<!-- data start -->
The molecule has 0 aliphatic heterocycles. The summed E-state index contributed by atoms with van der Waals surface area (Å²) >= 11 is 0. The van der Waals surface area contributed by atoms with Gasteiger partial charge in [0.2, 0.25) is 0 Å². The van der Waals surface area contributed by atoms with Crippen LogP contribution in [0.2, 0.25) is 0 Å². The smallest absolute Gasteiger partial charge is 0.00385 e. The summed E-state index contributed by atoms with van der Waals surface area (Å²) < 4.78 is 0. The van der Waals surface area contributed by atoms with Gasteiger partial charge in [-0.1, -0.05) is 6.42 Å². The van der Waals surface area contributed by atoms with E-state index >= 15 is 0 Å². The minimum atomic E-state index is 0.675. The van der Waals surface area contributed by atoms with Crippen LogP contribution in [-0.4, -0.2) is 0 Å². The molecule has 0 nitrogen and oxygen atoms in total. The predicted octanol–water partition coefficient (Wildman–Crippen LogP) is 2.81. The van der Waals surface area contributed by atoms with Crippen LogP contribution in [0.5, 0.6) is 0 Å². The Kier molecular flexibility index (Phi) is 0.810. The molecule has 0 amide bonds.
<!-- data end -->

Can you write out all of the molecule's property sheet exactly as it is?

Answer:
The molecule has 0 aliphatic heterocycles. The summed E-state index contributed by atoms with van der Waals surface area (Å²) >= 11 is 0. The van der Waals surface area contributed by atoms with Gasteiger partial charge in [0.2, 0.25) is 0 Å². The van der Waals surface area contributed by atoms with Crippen LogP contribution in [0.2, 0.25) is 0 Å². The smallest absolute Gasteiger partial charge is 0.00385 e. The summed E-state index contributed by atoms with van der Waals surface area (Å²) < 4.78 is 0. The van der Waals surface area contributed by atoms with Gasteiger partial charge in [-0.1, -0.05) is 6.42 Å². The van der Waals surface area contributed by atoms with E-state index >= 15 is 0 Å². The minimum atomic E-state index is 0.675. The van der Waals surface area contributed by atoms with Crippen LogP contribution in [-0.4, -0.2) is 0 Å². The molecule has 0 nitrogen and oxygen atoms in total. The predicted octanol–water partition coefficient (Wildman–Crippen LogP) is 2.81. The van der Waals surface area contributed by atoms with Crippen LogP contribution in [0.5, 0.6) is 0 Å². The Kier molecular flexibility index (Phi) is 0.810. The molecule has 0 amide bonds.